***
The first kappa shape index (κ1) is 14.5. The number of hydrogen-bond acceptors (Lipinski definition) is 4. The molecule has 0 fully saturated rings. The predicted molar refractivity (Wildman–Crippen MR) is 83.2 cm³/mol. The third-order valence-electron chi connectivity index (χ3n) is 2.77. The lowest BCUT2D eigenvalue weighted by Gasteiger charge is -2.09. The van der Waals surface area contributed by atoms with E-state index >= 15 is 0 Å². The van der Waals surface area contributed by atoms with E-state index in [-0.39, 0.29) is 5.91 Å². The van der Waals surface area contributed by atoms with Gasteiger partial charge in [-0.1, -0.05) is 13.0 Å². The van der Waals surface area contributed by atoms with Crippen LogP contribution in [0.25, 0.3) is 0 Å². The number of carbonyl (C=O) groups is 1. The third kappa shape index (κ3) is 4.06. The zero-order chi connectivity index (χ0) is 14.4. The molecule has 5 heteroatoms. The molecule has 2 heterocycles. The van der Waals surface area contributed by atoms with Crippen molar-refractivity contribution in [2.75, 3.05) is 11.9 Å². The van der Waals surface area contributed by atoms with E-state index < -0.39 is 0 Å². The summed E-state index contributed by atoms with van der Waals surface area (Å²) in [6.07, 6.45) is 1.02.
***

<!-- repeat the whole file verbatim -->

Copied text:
The first kappa shape index (κ1) is 14.5. The number of hydrogen-bond acceptors (Lipinski definition) is 4. The molecule has 0 fully saturated rings. The predicted molar refractivity (Wildman–Crippen MR) is 83.2 cm³/mol. The third-order valence-electron chi connectivity index (χ3n) is 2.77. The lowest BCUT2D eigenvalue weighted by Gasteiger charge is -2.09. The van der Waals surface area contributed by atoms with E-state index >= 15 is 0 Å². The van der Waals surface area contributed by atoms with E-state index in [-0.39, 0.29) is 5.91 Å². The van der Waals surface area contributed by atoms with Gasteiger partial charge in [-0.1, -0.05) is 13.0 Å². The van der Waals surface area contributed by atoms with Crippen LogP contribution in [0.25, 0.3) is 0 Å². The number of carbonyl (C=O) groups is 1. The third kappa shape index (κ3) is 4.06. The zero-order chi connectivity index (χ0) is 14.4. The molecule has 5 heteroatoms. The molecule has 2 heterocycles. The van der Waals surface area contributed by atoms with Crippen molar-refractivity contribution in [2.75, 3.05) is 11.9 Å². The van der Waals surface area contributed by atoms with E-state index < -0.39 is 0 Å². The summed E-state index contributed by atoms with van der Waals surface area (Å²) in [6.07, 6.45) is 1.02.